In a similar vein to James Rowbottom and the continuity, this team’s in the sweet spot to keep getting better. If you look at teams across the AFL, younger teams have lower average games played, and older teams have higher. Seems pointless to point out, because it’s totally logical, but Sydney are the 14th oldest team (or 5th youngest) with an average age of 24.1, but are 8th in games played with 69.5. Do you see where I’m going with this? No team in the AFL has a greater discrepancy than this. Geelong are (stop me if you’ve heard this one before) getting old. Once more, generally, as you get older you get better at football.
In addition to this, they’ve just come off a finals campaign and a massive defeat. That’s experience in a series of cauldrons that you don’t get in the regular season, giving these youths experience that you just can’t get on the training ground. I recognise they played six straight shocking quarters of football, but they’re likely to take that experience, galvanise as a unit, and hopefully go one better next year.
At the other end of the spectrum, Buddy
What’s left on his list of achievements for Buddy to really cement himself in the pantheon of modern greats? He’s coming into his tenth season in Sydney, and the knock is the obvious one. Hasn’t won a flag. Only two premierships in his career. Hasn’t been an All-Australian since 2018. He’s (debatably) the AFL’s premier elder statesman in an era where players are elite longer than ever (see: Tom Brady, LeBron James). A first premiership in red and white is the thing that he needs to make this Sydney tenure an unqualified success, and he’s going to play hard to make sure he gets there with a team who are, as above, only getting better with age.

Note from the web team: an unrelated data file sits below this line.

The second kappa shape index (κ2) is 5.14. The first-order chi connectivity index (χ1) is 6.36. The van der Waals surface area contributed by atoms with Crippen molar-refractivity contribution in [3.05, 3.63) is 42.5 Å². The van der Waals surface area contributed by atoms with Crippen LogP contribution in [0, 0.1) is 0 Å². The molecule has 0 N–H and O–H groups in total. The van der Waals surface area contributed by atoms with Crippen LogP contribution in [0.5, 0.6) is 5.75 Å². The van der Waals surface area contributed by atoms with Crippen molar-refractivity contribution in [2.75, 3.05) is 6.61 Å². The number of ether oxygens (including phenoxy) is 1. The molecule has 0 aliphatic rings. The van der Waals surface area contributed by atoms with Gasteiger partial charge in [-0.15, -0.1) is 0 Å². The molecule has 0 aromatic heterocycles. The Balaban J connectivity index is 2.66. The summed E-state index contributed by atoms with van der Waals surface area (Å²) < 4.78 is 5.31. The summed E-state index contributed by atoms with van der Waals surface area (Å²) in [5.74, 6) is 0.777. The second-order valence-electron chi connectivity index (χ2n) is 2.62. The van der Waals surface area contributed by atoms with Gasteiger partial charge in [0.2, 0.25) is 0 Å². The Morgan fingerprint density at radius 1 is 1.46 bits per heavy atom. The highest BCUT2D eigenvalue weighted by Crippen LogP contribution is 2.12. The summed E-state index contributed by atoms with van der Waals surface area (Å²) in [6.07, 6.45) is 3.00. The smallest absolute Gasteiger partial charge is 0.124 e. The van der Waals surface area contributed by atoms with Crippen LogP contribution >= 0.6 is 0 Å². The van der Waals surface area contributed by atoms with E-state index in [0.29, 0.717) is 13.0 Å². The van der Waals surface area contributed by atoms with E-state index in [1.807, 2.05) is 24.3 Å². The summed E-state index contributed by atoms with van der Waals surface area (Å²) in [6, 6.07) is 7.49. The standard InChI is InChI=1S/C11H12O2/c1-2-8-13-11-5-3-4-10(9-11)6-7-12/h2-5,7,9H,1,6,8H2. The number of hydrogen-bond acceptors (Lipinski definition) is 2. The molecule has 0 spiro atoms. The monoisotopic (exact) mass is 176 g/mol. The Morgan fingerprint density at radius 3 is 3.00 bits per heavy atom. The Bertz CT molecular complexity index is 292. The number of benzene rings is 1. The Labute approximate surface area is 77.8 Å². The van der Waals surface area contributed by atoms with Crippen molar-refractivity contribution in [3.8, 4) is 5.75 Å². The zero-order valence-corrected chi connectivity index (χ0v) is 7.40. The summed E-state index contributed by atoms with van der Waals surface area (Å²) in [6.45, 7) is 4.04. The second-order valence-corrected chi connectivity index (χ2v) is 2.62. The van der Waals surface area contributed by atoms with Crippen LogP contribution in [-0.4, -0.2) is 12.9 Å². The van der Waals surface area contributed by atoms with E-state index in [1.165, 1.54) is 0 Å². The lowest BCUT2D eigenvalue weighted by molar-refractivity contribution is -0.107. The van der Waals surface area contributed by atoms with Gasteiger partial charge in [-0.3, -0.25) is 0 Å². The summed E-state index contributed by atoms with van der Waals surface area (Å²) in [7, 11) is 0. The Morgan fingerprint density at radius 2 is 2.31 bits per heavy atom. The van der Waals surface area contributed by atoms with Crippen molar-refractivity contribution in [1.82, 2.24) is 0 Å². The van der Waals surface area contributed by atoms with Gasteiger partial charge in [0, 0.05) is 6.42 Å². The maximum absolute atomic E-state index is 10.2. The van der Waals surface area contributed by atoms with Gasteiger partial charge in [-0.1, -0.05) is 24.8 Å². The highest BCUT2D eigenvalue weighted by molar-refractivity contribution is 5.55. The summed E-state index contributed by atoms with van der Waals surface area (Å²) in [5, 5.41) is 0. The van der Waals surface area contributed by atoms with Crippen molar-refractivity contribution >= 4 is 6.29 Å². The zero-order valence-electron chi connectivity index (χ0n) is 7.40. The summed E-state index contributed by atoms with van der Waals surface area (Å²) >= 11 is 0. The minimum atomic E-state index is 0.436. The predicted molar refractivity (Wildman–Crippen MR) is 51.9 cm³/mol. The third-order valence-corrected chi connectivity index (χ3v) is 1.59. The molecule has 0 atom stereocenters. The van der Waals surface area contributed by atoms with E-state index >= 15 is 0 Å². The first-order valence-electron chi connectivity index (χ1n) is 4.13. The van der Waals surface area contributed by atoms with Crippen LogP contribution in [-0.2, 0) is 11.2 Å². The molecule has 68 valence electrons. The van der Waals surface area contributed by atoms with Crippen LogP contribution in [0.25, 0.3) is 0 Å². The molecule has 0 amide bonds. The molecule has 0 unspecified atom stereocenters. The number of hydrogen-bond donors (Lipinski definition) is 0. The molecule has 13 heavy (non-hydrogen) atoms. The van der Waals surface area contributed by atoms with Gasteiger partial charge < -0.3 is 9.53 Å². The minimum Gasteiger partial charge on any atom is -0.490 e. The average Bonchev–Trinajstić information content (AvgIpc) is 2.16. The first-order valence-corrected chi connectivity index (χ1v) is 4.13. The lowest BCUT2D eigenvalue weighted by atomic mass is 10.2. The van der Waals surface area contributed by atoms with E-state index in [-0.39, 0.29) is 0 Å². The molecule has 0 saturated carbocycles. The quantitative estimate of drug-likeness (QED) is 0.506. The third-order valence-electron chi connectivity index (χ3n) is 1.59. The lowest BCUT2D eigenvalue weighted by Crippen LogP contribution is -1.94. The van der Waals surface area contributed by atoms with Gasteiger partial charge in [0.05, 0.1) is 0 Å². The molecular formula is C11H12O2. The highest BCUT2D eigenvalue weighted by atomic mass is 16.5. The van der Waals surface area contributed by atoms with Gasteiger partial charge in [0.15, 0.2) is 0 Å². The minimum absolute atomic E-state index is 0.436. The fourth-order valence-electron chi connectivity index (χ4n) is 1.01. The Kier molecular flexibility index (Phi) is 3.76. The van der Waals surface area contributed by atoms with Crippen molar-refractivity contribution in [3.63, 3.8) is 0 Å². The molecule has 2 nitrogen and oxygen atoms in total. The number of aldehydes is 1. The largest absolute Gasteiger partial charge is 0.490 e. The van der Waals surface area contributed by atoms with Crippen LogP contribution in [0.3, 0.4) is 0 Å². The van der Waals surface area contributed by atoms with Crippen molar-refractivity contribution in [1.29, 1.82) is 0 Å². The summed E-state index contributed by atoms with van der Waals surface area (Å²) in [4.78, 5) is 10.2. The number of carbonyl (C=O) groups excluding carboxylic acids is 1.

His spot in the team remains secure up until Logan McDonald or one of the series of ruckmen-cum-forwards can make their presence known consistently, especially with Sam Reid looking good down back in the closing throes of last season. Even going into his 19th season, he remains the key for a competent Swans attack that relies on his gravity to let the smalls buzz around him – and likely will until someone decides to step up and fill those shoes. He’s also on the first and only year of his new contract, which gives him added incentive to perform if he’s planning to continue past this season.
With the exception of Lance Franklin, I back this team to keep improving as they play together because that’s just what happens with young teams. They’ve already played together for a few years, have a great mix of youth and experience; and at a certain point (assuming development happens) it’s impossible to project exactly what this squad will look like at the end of the coming season.